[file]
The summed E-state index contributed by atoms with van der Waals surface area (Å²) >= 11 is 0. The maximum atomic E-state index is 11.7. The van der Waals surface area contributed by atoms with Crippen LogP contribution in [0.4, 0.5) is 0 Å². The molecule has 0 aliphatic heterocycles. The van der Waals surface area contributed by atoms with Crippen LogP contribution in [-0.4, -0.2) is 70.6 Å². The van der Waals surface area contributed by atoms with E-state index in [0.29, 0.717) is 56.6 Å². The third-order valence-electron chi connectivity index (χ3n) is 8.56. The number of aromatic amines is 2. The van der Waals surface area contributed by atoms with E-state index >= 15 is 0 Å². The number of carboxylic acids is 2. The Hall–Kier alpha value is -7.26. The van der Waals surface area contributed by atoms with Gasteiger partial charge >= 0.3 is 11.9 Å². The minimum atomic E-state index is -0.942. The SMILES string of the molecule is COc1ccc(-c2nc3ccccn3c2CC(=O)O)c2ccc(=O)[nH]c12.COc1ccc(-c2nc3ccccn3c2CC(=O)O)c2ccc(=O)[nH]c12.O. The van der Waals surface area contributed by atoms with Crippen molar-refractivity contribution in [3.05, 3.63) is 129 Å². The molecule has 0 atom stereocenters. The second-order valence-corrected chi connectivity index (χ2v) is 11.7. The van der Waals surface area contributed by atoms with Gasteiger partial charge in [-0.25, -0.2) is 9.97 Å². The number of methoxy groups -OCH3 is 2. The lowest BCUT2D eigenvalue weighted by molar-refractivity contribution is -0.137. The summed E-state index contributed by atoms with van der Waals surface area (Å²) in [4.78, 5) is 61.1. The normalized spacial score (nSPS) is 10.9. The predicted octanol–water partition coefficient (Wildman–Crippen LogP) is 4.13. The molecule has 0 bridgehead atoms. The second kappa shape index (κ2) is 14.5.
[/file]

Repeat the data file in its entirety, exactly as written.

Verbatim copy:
The summed E-state index contributed by atoms with van der Waals surface area (Å²) >= 11 is 0. The maximum atomic E-state index is 11.7. The van der Waals surface area contributed by atoms with Crippen LogP contribution in [0.4, 0.5) is 0 Å². The molecule has 0 aliphatic heterocycles. The van der Waals surface area contributed by atoms with Crippen LogP contribution in [-0.4, -0.2) is 70.6 Å². The van der Waals surface area contributed by atoms with E-state index in [0.29, 0.717) is 56.6 Å². The third-order valence-electron chi connectivity index (χ3n) is 8.56. The number of aromatic amines is 2. The van der Waals surface area contributed by atoms with E-state index >= 15 is 0 Å². The number of carboxylic acids is 2. The Hall–Kier alpha value is -7.26. The van der Waals surface area contributed by atoms with Gasteiger partial charge >= 0.3 is 11.9 Å². The minimum atomic E-state index is -0.942. The SMILES string of the molecule is COc1ccc(-c2nc3ccccn3c2CC(=O)O)c2ccc(=O)[nH]c12.COc1ccc(-c2nc3ccccn3c2CC(=O)O)c2ccc(=O)[nH]c12.O. The van der Waals surface area contributed by atoms with Crippen molar-refractivity contribution in [3.05, 3.63) is 129 Å². The molecule has 0 atom stereocenters. The second-order valence-corrected chi connectivity index (χ2v) is 11.7. The van der Waals surface area contributed by atoms with Gasteiger partial charge in [-0.25, -0.2) is 9.97 Å². The number of methoxy groups -OCH3 is 2. The lowest BCUT2D eigenvalue weighted by molar-refractivity contribution is -0.137. The summed E-state index contributed by atoms with van der Waals surface area (Å²) in [4.78, 5) is 61.1. The normalized spacial score (nSPS) is 10.9. The predicted octanol–water partition coefficient (Wildman–Crippen LogP) is 4.13. The molecule has 0 bridgehead atoms. The second kappa shape index (κ2) is 14.5.